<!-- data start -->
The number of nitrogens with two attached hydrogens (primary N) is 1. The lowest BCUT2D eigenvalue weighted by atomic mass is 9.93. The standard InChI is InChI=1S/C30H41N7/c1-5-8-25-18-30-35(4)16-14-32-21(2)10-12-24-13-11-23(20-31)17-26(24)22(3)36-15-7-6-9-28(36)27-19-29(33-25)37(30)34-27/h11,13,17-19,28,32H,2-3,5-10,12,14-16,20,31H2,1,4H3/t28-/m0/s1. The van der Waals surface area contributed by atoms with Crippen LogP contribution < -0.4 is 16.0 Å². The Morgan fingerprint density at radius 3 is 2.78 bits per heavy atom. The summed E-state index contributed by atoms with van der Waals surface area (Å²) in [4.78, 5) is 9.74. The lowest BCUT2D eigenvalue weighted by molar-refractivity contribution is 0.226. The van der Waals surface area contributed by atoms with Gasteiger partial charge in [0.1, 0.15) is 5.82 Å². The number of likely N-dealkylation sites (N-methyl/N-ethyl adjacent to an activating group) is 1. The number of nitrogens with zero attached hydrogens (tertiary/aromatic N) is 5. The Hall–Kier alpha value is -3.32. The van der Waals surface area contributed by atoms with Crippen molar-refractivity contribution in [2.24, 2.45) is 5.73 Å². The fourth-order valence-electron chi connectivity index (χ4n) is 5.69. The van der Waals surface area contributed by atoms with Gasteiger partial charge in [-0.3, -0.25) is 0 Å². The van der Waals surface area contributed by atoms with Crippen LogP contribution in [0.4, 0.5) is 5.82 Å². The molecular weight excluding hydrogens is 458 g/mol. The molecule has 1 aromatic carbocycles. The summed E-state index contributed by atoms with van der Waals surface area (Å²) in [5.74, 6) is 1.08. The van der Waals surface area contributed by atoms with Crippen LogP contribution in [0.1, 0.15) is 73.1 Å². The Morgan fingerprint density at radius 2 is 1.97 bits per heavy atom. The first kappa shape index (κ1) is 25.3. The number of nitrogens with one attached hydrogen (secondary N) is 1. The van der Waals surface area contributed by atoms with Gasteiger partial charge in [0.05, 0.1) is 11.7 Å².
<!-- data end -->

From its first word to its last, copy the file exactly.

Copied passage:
The number of nitrogens with two attached hydrogens (primary N) is 1. The lowest BCUT2D eigenvalue weighted by atomic mass is 9.93. The standard InChI is InChI=1S/C30H41N7/c1-5-8-25-18-30-35(4)16-14-32-21(2)10-12-24-13-11-23(20-31)17-26(24)22(3)36-15-7-6-9-28(36)27-19-29(33-25)37(30)34-27/h11,13,17-19,28,32H,2-3,5-10,12,14-16,20,31H2,1,4H3/t28-/m0/s1. The van der Waals surface area contributed by atoms with Crippen LogP contribution < -0.4 is 16.0 Å². The Morgan fingerprint density at radius 3 is 2.78 bits per heavy atom. The summed E-state index contributed by atoms with van der Waals surface area (Å²) in [4.78, 5) is 9.74. The lowest BCUT2D eigenvalue weighted by molar-refractivity contribution is 0.226. The van der Waals surface area contributed by atoms with Gasteiger partial charge in [0.1, 0.15) is 5.82 Å². The number of likely N-dealkylation sites (N-methyl/N-ethyl adjacent to an activating group) is 1. The number of nitrogens with zero attached hydrogens (tertiary/aromatic N) is 5. The Hall–Kier alpha value is -3.32. The van der Waals surface area contributed by atoms with Crippen molar-refractivity contribution in [2.24, 2.45) is 5.73 Å². The fourth-order valence-electron chi connectivity index (χ4n) is 5.69. The van der Waals surface area contributed by atoms with Gasteiger partial charge in [-0.3, -0.25) is 0 Å². The van der Waals surface area contributed by atoms with Crippen LogP contribution in [0.4, 0.5) is 5.82 Å². The molecular weight excluding hydrogens is 458 g/mol. The molecule has 1 aromatic carbocycles. The summed E-state index contributed by atoms with van der Waals surface area (Å²) in [5.74, 6) is 1.08. The van der Waals surface area contributed by atoms with Crippen LogP contribution in [0.1, 0.15) is 73.1 Å². The Morgan fingerprint density at radius 2 is 1.97 bits per heavy atom. The first kappa shape index (κ1) is 25.3. The number of nitrogens with one attached hydrogen (secondary N) is 1. The van der Waals surface area contributed by atoms with Gasteiger partial charge in [0.05, 0.1) is 11.7 Å².